The nautical-themed sports bar whose burgers and house-made hot dogs have won acclaim and regional compeitions is nearly ready to open a second location in the Sterling apartment/office building at 18th Street and John F. Kennedy Boulevard in Logan Square.


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Reading Terminal Market interior
Good cooks come to the Reading Terminal Market to get the best in fresh and local produce, meats, seafood and more. Everyone else comes to chow down on some of the best fare in Philly, including the best sandwich in America. (Photo by J. Smith for Visit Philadelphia)

After the Liberty Bell, the Reading Terminal Market is the top visitor attraction in Philly. That's right, visitor attraction: the 122-year-old food emporium welcomes hundreds of thousands of out-of-towners through its doors each year.

Unlike us locals, most of them are there to get something to eat now, not to pick up top-quality foods and ingredients to make something wonderful at home. Fortunately, the RTM offers both, and there's nothing stopping us from chowing down while we shop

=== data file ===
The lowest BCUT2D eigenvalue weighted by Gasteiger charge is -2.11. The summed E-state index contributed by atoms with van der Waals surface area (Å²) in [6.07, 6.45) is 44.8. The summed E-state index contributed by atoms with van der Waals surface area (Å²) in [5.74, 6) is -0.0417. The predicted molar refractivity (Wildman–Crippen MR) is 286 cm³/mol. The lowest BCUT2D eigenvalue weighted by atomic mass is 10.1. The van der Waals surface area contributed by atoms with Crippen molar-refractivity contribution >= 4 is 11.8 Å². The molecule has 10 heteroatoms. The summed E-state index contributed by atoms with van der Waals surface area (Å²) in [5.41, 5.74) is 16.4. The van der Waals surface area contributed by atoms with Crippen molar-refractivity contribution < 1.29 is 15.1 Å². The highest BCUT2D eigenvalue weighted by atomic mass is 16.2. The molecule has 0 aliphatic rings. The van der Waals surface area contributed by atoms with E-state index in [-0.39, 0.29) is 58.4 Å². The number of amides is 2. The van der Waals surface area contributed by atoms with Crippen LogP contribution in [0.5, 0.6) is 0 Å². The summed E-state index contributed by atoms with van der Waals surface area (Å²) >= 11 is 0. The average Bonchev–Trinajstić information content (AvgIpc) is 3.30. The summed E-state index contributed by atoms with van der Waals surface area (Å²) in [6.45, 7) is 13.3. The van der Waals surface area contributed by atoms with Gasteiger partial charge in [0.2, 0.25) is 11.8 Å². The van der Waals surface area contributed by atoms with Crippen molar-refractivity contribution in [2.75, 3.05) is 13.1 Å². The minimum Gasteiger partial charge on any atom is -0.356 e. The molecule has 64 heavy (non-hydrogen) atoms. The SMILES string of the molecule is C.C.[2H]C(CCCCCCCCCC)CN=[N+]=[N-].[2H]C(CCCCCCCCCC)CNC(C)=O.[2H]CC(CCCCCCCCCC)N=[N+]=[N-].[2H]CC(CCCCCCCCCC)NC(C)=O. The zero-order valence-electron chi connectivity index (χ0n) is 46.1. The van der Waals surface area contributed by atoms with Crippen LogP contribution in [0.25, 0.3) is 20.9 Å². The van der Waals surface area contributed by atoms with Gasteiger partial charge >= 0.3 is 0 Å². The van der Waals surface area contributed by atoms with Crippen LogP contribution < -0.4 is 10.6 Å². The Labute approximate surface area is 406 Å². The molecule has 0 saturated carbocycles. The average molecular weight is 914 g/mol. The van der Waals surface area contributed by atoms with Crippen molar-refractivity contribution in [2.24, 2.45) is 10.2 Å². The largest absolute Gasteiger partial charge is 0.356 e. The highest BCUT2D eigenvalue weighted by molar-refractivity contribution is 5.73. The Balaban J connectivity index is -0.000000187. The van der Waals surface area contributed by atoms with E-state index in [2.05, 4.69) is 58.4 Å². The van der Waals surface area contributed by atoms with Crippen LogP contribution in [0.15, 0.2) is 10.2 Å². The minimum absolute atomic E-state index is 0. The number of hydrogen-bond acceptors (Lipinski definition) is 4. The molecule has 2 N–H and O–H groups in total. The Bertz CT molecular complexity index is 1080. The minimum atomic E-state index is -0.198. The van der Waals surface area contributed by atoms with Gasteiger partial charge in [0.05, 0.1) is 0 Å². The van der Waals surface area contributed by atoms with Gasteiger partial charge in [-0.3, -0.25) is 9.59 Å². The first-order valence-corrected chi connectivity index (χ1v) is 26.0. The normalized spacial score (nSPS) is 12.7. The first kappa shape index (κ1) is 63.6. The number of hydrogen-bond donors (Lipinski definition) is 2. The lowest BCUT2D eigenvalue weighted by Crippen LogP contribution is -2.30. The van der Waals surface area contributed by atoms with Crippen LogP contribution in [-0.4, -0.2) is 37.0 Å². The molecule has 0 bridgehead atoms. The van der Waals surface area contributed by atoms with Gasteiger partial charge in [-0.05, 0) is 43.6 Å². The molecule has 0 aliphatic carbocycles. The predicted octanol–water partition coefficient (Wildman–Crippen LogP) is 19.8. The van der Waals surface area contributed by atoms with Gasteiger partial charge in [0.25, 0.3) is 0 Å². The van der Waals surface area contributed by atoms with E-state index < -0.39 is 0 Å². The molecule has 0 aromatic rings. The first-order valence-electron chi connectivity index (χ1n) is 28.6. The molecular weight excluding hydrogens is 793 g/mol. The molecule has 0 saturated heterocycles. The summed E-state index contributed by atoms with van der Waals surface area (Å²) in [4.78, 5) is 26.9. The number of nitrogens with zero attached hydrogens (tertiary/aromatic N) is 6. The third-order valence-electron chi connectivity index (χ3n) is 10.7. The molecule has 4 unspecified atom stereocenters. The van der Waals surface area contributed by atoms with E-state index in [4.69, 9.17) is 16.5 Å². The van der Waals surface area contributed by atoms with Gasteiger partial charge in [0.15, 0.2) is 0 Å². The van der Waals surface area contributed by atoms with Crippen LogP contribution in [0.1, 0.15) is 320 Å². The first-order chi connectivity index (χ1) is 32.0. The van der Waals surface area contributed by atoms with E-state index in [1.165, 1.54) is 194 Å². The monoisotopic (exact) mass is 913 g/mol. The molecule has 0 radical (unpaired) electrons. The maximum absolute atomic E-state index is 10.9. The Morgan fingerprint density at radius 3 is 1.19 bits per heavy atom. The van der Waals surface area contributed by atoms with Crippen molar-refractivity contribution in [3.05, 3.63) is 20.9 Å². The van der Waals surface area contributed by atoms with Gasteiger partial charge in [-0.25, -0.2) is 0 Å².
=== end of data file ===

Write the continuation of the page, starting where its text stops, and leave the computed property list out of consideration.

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P'unk BurgerBetter burgers with help from the neighbors: P'unk Burger kicks South Philly burger culture up several notches by keeping it local.

It's been eight years since Marlo and Jason Dilks took pizza in Philadelphia to places it had never been before with SLiCE, their affordable gourmet pizzeria at 10th and Federal streets, just west of the Italian Market in Passyunk Square.

As their pizza continued to gather accolades and fans, the Dilkses had an epiphany: What they did for pizza, they could do for burgers too. And they could bolster the South Philly economy while doing it.

The result is P'unk Burger, nestled between East Passyunk Avenue's two restaurant clusters on the 1800 block—just down the street from Marra's and Stogie Joe's and just up from Le

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Save yourself a little time: take a look at Beddia's menu of pies, taking care to note the many local producers who supply the ingredients. You'll be all ready for an outstanding experience when you get there.

If you haven't yet tried Pizzeria Beddia in Fishtown, you may want to wait a while, for the lines are going to be longer now that Bon Appétit has pronounced its pie "The Best Pizza in America."

"Pizzeria Beddia was one of those beautiful eating experiences that still haunts me," author Andrew Knowlton wrote in his review and profile of owner/chef Joe Beddia. "It was just me and that pizza in a forgettable space. But it changed everything."

Knowlton traces Beddia's obsession with perfect pizza to some of the other outstanding pizza